A look from Molly Goddard’s Spring 2021 Collection. (Photo Credit: Ben Broomfield for Molly Goddard)
Molly Goddard held intimate appointments in her studio as she presented her eclectic spring collection filled with bright, frothy, tulle confections. Mannequins were scattered throughout the space, each wearing one on Goddard’s jubilant looks. The collection was filled with ruffled, voluminous skirts and dresses, all in vibrant colors, as well as checkerboard neon sweaters, an A-line anorak dress and even floral printed denim pants.
Also, for the first time, Goddard decided to offer many of her unique dresses in white, which would make the perfect wedding dress for the cool young bride who wants an anything but traditional dress.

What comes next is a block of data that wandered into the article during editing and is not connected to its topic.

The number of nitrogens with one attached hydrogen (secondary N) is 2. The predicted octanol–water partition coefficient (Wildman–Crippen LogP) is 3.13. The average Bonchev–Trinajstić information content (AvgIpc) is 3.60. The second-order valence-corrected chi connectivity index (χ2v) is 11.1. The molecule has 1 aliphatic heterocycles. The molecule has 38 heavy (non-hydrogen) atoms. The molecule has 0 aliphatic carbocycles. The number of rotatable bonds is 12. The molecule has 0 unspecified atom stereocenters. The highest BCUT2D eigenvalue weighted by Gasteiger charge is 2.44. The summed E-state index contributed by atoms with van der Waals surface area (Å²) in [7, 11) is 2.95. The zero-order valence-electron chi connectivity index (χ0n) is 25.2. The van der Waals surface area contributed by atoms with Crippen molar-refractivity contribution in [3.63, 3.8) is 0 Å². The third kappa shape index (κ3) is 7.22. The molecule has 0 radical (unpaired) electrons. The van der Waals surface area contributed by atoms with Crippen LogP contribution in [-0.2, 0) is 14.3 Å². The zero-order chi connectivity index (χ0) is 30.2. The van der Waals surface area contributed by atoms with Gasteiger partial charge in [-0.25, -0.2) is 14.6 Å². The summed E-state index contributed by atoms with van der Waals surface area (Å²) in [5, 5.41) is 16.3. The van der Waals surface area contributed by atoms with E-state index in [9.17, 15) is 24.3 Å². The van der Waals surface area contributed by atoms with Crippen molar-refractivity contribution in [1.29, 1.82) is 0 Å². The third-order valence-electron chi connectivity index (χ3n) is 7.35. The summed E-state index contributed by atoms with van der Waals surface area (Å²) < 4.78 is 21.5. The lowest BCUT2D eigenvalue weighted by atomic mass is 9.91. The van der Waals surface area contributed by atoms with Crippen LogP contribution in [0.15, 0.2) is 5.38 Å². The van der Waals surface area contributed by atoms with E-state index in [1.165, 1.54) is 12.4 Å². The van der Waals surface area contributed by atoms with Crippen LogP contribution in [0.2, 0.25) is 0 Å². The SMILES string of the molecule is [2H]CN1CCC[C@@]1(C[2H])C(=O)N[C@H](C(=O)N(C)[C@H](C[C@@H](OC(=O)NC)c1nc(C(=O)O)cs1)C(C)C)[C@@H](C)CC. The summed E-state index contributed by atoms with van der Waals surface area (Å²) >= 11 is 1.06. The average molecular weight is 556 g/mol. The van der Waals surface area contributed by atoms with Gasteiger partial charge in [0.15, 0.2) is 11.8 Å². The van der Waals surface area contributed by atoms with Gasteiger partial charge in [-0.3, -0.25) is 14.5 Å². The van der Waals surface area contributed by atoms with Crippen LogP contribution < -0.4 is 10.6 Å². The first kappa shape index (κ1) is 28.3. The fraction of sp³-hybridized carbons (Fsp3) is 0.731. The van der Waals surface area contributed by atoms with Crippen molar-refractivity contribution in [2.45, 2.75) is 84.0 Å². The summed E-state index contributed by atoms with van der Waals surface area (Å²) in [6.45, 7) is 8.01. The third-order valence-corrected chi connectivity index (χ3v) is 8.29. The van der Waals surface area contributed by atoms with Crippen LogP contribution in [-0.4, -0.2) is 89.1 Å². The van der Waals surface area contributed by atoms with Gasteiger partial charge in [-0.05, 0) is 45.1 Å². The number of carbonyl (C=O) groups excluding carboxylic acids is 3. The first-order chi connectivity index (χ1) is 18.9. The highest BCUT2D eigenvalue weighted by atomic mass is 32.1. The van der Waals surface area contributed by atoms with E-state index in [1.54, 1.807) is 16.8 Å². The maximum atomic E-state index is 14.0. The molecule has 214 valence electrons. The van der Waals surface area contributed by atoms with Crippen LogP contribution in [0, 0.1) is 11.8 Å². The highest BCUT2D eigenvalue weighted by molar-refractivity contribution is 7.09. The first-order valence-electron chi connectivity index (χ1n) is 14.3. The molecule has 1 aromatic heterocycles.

A look from Simone Rocha’s spring 2021 collection. (Photo: Courtesy of Simone Rocha)
With all the COVID-19 U.K. regulations set in place, Simone Rocha held an intimate presentation at the Hauser & Wirth gallery. The cavernous white walls were the perfect backdrop for Rocha’s beautifully, intricate looks to come to life. In an interview with Vogue Runway, Rocha stated “I’m not going to lie: I’ll be the first to say I love runway shows, now that the pace of shows has been stripped away, I wanted to find a space to represent that. It’s important to me to find a way to physically share the collection, just for the silhouette, texture, and weight of it. Clothes are made of cloth, and emotions, and they come to life on a body.”